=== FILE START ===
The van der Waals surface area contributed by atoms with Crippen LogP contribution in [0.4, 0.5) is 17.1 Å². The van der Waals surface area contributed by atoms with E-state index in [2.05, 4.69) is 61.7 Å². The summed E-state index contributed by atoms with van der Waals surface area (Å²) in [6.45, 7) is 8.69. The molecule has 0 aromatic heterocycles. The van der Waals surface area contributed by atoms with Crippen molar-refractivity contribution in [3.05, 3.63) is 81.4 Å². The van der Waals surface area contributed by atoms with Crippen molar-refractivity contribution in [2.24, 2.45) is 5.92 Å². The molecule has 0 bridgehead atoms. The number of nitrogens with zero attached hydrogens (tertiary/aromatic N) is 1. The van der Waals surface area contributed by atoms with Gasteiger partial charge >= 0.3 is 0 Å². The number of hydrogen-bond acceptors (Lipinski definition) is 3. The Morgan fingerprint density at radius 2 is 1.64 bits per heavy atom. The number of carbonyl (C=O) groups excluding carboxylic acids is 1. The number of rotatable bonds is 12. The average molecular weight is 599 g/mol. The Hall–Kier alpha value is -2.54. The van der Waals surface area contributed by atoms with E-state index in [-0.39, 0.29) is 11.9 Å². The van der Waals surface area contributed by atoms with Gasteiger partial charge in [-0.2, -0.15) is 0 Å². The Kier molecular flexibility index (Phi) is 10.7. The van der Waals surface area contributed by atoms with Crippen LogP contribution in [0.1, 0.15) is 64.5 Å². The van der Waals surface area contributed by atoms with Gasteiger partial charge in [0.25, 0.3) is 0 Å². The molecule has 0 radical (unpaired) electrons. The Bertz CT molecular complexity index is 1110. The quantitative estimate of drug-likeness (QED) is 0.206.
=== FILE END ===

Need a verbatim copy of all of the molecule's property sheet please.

The van der Waals surface area contributed by atoms with Crippen LogP contribution in [0.4, 0.5) is 17.1 Å². The van der Waals surface area contributed by atoms with E-state index in [2.05, 4.69) is 61.7 Å². The summed E-state index contributed by atoms with van der Waals surface area (Å²) in [6.45, 7) is 8.69. The molecule has 0 aromatic heterocycles. The van der Waals surface area contributed by atoms with Crippen molar-refractivity contribution in [3.05, 3.63) is 81.4 Å². The van der Waals surface area contributed by atoms with Crippen molar-refractivity contribution in [2.24, 2.45) is 5.92 Å². The molecule has 0 bridgehead atoms. The number of nitrogens with zero attached hydrogens (tertiary/aromatic N) is 1. The van der Waals surface area contributed by atoms with Gasteiger partial charge >= 0.3 is 0 Å². The number of hydrogen-bond acceptors (Lipinski definition) is 3. The Morgan fingerprint density at radius 2 is 1.64 bits per heavy atom. The number of carbonyl (C=O) groups excluding carboxylic acids is 1. The number of rotatable bonds is 12. The average molecular weight is 599 g/mol. The Hall–Kier alpha value is -2.54. The van der Waals surface area contributed by atoms with E-state index in [-0.39, 0.29) is 11.9 Å². The van der Waals surface area contributed by atoms with Gasteiger partial charge in [-0.2, -0.15) is 0 Å². The Kier molecular flexibility index (Phi) is 10.7. The van der Waals surface area contributed by atoms with Crippen LogP contribution in [0.1, 0.15) is 64.5 Å². The van der Waals surface area contributed by atoms with Gasteiger partial charge in [0.25, 0.3) is 0 Å². The molecule has 0 radical (unpaired) electrons. The Bertz CT molecular complexity index is 1110. The quantitative estimate of drug-likeness (QED) is 0.206.